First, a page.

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Internationally acclaimed novelist Mario Vargas Llosa has contributed a biweekly column to Spain's major newspaper, El País, since 1977. In this collection of columns from the 1990s, Vargas Llosa weighs in on the burning questions of the last decade, including the travails of Latin American democracy, the role of religion in civic life, and the future of globalization. But Vargas Llosa's influence is hardly limited to politics. In some of the liveliest critical writing of his career, he makes a pilgrimage to Bob Marley's shrine in Jamaica, celebrates the sexual abandon of Carnaval in Rio, and examines the legacies of Vermeer, Bertolt Brecht, Frida Kahlo, and Octavio Paz, among others.
Nobel Prize in Literature, Nobel Prize For Literature
Praise for The Language of Passion
“These capsule essays touch on all things human--and divine.” —The Miami Herald
“[Vargas Llosa] is a worldly writer in the best sense of the word: intelligent, urbane, well-traveled, well-informed, cosmopolitan, freethinking and free-speaking.” —Los Angeles Times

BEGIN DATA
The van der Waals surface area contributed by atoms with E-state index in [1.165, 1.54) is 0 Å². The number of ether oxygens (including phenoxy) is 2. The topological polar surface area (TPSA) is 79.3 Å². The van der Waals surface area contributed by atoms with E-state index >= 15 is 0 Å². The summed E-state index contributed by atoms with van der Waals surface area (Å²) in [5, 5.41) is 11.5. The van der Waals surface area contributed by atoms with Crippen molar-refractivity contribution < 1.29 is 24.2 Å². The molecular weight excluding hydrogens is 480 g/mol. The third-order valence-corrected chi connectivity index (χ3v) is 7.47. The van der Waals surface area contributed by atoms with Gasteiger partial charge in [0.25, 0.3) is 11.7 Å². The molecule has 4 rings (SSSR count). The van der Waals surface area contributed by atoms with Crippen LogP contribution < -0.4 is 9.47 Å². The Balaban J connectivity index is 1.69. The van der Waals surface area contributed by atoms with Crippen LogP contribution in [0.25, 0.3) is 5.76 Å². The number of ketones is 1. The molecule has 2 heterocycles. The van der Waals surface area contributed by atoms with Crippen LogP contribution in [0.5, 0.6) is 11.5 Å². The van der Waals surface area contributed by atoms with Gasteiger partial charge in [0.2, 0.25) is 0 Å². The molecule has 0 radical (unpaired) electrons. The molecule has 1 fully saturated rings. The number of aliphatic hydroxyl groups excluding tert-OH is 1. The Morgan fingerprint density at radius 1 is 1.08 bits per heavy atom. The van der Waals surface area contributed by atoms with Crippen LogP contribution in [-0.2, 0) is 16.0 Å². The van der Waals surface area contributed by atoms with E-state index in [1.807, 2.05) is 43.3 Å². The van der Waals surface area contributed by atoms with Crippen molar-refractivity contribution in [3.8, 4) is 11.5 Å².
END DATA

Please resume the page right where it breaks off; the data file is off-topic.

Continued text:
“The Language of Passion gives one faith that real literature can appear anywhere.” —San Francisco Chronicle
Reviews from Goodreads
About the author
Mario Vargas Llosa; Translated by Natasha Wimmer
MARIO VARGAS LLOSA was awarded the Nobel Prize in Literature in 2010 "for his cartography of structures of power and his trenchant images of the individual's resistance, revolt, and defeat." Peru's foremost writer, he has been awarded the Cervantes Prize, the Spanish-speaking world's most distinguished literary honor, and the Jerusalem Prize. His many works include The Feast of the Goat, The Bad Girl, Aunt Juliaand the Scriptwriter, The War of the End of the World, and The Storyteller. He lives in London.